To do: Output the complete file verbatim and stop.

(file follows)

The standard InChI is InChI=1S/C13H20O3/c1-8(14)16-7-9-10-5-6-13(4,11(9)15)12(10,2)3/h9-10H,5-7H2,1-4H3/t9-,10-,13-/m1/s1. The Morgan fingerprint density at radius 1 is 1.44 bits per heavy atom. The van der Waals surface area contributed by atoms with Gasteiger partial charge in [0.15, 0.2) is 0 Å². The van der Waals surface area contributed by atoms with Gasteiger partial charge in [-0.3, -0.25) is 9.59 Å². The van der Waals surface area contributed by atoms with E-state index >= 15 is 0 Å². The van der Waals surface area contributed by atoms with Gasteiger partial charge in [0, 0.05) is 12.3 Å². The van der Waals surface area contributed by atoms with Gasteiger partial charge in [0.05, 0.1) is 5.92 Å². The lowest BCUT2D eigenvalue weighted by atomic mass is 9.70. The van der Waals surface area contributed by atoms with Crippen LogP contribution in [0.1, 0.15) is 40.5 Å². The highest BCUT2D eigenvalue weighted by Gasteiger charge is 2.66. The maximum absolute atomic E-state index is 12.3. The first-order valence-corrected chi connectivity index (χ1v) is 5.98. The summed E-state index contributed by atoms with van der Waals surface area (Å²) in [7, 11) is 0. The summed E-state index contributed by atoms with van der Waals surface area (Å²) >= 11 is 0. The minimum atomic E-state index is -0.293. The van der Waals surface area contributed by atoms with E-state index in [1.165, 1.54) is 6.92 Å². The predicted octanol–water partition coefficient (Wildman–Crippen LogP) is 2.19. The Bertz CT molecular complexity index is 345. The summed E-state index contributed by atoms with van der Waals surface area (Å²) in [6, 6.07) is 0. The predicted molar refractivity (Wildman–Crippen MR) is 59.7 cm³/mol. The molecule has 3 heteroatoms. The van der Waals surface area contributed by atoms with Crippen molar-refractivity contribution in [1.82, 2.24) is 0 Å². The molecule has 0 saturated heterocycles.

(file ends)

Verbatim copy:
The standard InChI is InChI=1S/C13H20O3/c1-8(14)16-7-9-10-5-6-13(4,11(9)15)12(10,2)3/h9-10H,5-7H2,1-4H3/t9-,10-,13-/m1/s1. The Morgan fingerprint density at radius 1 is 1.44 bits per heavy atom. The van der Waals surface area contributed by atoms with Gasteiger partial charge in [0.15, 0.2) is 0 Å². The van der Waals surface area contributed by atoms with Gasteiger partial charge in [-0.3, -0.25) is 9.59 Å². The van der Waals surface area contributed by atoms with E-state index >= 15 is 0 Å². The van der Waals surface area contributed by atoms with Gasteiger partial charge in [0, 0.05) is 12.3 Å². The van der Waals surface area contributed by atoms with Gasteiger partial charge in [0.05, 0.1) is 5.92 Å². The lowest BCUT2D eigenvalue weighted by atomic mass is 9.70. The van der Waals surface area contributed by atoms with Crippen LogP contribution in [0.1, 0.15) is 40.5 Å². The highest BCUT2D eigenvalue weighted by Gasteiger charge is 2.66. The maximum absolute atomic E-state index is 12.3. The first-order valence-corrected chi connectivity index (χ1v) is 5.98. The summed E-state index contributed by atoms with van der Waals surface area (Å²) in [7, 11) is 0. The summed E-state index contributed by atoms with van der Waals surface area (Å²) >= 11 is 0. The minimum atomic E-state index is -0.293. The van der Waals surface area contributed by atoms with E-state index in [1.165, 1.54) is 6.92 Å². The predicted octanol–water partition coefficient (Wildman–Crippen LogP) is 2.19. The Bertz CT molecular complexity index is 345. The summed E-state index contributed by atoms with van der Waals surface area (Å²) in [6, 6.07) is 0. The predicted molar refractivity (Wildman–Crippen MR) is 59.7 cm³/mol. The molecule has 3 heteroatoms. The van der Waals surface area contributed by atoms with Crippen molar-refractivity contribution in [1.82, 2.24) is 0 Å². The molecule has 0 saturated heterocycles.